There are many myths around the use of GPS in sport – This series aims to highlight the strengths and weaknesses of GPS technology and associated sensors (Accelerometers/Gyroscopes) for use in a sport environment.

Firstly, there is no doubt that Sport GPS units have changed the team sport landscape for ever. Gone are the days of guestimating how much work has been completed by each individual player. With the advent of accurate, small GPS units, coaching staff now have access to all key metrics needed to make informed decisions on training loads and intensities.






  1. GPS is a free technology (No fees to be paid to access the signal).

  2. GPS does not need to be calibrated, it self-calibrates.

  3. GPS only works outdoors (requires a direct line of sight from the satellite to the GPS receiver in your device/phone).

  4. GPS has a position error (where you are located on the Earth) of between 2-10m depending on the environment and quality of GPS module.

  5. GPS doesn’t like built up environments (city centres, forests) – the accuracy will decrease in these environments.

  6. GPS uses two methods to calculate distance/speed of a user

    1. Latitude/Longitude/time, or

    2. Doppler (rate of change of the GPS signal reaching a GPS module).

  7. There are 20+ GPS satellites in the sky in most regions of the world.

  8. There are multiple GPS companies with GPS satellites in the sky – Most modern GPS units will have GPS modules that can see 2 or more of these systems (ensuring very good satellite coverage anywhere on Earth).

  9. Only 4 satellites are required to generate an accurate and reliable position.

  10. GPS devices have different update rates – Typically your phone or GPS watch will only sample at 1Hz (once per second) – this is not suitable for rapid change of direction activities as would happen in a team sport environment.

  11. The team sport specific GPS devices have sampling rates 10Hz or more.

    1. AxSys GPS has a sampling rate of 18hz – leading to a very high accuracy of all GPS metrics.

  12. GPS can be used to capture the following performance metrics from an athlete:

    1. Position

    2. Distance

    3. Speed

    4. Acceleration

    5. Deceleration

Summary Video: How Does GPS Work? by sciBRIGHT -



GPS technology is a free platform that can allow for accurate measurement of sport performance.

There are some limitations to the technology, that if you understand and avoid will maximise your use of GPS technology in your training.

In the next article in this series we will explain the difference in accuracy using GPS (Absolute versus Relative positioning accuracy).


Am I training specific to my sport?

When it comes to training, there isn’t a one size fits all solution. What works for some athletes may not work for all athletes, which is why it is necessary to make sport specific adjustments for different types of players.


If you have read our previous blogs you will know that training in your Sweet Spot will maximise performance and minimise your chance of injury. However, if you are not training with the right methods then it won’t matter that you are training in your Sweet Spot. 
Incorrect training will stagnate performance and potentially limit your maximum potential.  Spending too much time performing aerobic training when your sport is largely speed and endurance focused or excessive weight training in the gym when speed and power should be your focus are good examples of this.

The challenge with training specificity is that it changes depending on your training age (i.e. how many years of serious training you have completed to date), your chosen sport, and the time of season (in-season, pre-season, preparation phase).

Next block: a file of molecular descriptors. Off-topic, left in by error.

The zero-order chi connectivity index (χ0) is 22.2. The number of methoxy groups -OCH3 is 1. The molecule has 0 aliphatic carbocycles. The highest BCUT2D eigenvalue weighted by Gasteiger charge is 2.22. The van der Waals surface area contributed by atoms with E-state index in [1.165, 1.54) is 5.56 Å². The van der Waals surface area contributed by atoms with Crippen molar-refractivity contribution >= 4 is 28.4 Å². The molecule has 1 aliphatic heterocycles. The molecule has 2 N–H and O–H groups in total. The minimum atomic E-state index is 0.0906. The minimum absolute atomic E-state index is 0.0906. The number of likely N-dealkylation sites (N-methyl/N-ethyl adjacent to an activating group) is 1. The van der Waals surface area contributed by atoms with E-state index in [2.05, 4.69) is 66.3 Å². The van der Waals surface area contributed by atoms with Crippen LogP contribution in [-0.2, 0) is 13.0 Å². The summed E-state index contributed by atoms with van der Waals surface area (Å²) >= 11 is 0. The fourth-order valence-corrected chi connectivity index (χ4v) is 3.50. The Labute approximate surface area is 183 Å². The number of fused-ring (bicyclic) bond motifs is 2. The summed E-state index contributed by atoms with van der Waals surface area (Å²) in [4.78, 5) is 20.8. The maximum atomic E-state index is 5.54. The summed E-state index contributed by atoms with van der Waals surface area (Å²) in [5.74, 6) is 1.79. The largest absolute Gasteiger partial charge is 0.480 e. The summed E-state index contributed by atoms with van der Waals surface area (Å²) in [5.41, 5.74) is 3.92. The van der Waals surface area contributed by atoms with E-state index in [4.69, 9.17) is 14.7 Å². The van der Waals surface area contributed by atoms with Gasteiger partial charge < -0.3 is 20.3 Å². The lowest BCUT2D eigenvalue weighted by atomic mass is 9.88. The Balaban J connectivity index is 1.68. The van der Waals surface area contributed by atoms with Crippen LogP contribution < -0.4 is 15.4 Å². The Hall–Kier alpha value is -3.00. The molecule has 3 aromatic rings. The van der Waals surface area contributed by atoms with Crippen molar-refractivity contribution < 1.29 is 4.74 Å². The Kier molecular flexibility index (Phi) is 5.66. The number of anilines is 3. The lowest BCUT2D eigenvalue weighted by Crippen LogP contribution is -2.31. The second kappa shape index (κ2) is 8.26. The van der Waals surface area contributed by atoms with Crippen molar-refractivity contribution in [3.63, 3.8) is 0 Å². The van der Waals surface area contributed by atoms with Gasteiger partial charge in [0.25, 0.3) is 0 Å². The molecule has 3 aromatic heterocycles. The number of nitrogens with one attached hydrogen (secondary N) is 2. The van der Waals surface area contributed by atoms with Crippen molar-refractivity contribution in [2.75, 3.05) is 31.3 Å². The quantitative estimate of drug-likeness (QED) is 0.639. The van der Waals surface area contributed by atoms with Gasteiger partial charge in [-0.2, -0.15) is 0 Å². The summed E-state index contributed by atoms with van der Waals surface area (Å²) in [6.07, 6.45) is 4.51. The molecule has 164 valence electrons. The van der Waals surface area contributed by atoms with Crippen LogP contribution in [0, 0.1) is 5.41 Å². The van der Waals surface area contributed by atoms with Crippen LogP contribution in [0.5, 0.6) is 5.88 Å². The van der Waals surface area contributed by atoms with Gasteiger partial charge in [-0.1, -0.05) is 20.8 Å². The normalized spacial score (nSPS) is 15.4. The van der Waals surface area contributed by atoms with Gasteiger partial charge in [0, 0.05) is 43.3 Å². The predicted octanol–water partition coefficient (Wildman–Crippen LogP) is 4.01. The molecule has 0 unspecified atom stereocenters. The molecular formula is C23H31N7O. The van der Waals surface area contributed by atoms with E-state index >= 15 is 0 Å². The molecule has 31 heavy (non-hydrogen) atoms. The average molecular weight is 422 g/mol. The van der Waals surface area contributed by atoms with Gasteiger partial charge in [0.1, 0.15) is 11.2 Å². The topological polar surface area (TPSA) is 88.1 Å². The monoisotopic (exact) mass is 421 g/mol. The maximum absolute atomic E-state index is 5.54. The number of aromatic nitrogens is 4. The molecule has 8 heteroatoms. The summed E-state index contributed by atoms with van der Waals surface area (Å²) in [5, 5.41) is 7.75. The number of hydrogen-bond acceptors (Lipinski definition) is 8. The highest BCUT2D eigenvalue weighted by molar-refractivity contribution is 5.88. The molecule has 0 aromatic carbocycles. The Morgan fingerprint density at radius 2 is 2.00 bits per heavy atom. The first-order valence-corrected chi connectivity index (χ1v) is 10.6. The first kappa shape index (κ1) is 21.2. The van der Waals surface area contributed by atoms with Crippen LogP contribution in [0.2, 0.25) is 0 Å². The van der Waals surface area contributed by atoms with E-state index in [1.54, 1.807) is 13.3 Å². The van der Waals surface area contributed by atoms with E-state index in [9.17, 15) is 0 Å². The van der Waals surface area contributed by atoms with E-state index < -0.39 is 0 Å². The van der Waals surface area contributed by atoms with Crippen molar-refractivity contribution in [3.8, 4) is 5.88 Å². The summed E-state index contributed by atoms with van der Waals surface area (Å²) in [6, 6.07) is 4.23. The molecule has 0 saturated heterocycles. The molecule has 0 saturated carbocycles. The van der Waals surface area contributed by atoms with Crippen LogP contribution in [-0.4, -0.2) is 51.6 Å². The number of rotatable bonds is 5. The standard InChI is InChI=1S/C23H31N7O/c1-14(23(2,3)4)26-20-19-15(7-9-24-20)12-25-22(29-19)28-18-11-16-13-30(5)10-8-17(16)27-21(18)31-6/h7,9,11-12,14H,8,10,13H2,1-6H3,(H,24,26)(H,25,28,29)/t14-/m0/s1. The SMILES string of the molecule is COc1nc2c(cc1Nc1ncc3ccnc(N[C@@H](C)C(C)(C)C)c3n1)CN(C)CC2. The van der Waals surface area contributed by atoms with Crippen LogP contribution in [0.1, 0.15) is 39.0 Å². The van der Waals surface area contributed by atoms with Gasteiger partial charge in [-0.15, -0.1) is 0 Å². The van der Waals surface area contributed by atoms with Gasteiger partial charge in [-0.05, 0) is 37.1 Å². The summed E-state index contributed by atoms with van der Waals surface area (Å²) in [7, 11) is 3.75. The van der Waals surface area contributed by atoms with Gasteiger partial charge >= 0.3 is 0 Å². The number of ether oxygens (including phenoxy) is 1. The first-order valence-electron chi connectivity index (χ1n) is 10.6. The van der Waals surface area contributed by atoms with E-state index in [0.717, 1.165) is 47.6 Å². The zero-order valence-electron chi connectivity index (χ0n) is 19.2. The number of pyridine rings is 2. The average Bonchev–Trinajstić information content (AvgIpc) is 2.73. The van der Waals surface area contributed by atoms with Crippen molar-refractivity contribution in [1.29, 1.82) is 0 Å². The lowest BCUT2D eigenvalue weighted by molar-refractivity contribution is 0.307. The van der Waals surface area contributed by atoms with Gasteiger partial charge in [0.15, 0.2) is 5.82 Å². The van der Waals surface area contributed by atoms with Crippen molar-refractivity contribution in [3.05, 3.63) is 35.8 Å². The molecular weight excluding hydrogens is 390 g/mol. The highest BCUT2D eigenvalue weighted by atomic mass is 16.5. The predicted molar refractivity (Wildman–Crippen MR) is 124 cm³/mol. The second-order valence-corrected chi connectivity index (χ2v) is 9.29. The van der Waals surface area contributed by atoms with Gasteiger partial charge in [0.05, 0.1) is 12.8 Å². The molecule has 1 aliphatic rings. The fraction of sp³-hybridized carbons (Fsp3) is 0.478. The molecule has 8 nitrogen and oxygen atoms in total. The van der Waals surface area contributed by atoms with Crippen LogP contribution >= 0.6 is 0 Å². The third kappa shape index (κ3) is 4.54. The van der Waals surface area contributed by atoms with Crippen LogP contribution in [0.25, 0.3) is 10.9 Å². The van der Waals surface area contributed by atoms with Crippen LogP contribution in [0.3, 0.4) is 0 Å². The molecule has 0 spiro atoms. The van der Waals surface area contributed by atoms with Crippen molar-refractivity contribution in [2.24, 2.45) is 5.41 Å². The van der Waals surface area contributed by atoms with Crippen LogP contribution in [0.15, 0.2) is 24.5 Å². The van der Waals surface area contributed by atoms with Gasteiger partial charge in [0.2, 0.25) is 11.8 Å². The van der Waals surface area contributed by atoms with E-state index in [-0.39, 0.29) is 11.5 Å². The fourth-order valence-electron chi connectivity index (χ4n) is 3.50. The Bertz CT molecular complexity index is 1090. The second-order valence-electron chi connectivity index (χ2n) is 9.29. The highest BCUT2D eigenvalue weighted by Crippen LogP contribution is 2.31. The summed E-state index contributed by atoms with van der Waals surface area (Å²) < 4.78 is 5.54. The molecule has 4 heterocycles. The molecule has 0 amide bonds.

Training effectively

The first step to training effectively is to monitor what you are actually completing during each training session. The AxSys GPS system captures training time, distance, high speed running and body load (the physical demand placed on the body through accelerations, decelerations, impacts, etc.).

Once this information is recorded the next step is to compare your training loads and intensities to well documented training data from different performance and age levels within your sport. At AxSys Performance, we have collated 1 000’s of hours of training data to provide each client with specific advice on their training load and effectiveness.

Understanding the data/results

AxSys understands that you’re most likely not a sports scientist and as such don’t want or need to be bombarded with hundreds of figures and metrics that mean very little. Instead we have identified three key questions to be answered at the end of every training session:

  1. Did you train hard enough today?
  2. Are you training specific to your sport?
  3. Are you at risk of injury through under or over training?

The AxSys GPS system has been designed to provide you with these answers at the end of every training session, week or cycle. If you want to look deeper into your performance data we have provided web access to your own personal training database allowing you to view session by session, second by second of all the most important performance metrics.

Let’s look at an example…

As a soccer player, you feel that your endurance isn’t up to scratch compared to that of your competitors. You then start adding additional long runs to your training program which results in rapidly increasing your SLR (potentially to an overtrained state) as well as beginning to reduce your overall speed and acceleration capacity which are key to your ultimate success in your sport.

Luckily, the AxSys GPS has recorded this information and identified the problem. Instead you should be completing field specific endurance training, such as repeated intervals with and without a ball with short recoveries to simulate the demands of the game.

Finally, to maximise your performance it is important that your training program is challenging you over time. The SLR and sports specific analysis tools have been designed to ensure you are following typical training load and performance increases over time. Comparisons of your performance with peers or even the most elite players in your sport will allow you to see where your strengths and, in particular, weaknesses are in order to target these areas for better long term performance.

If you would like to find out more about training specific to your sport, visit our website at or contact Adrian on 0417 290 854 to see how AxSys GPS can work for you.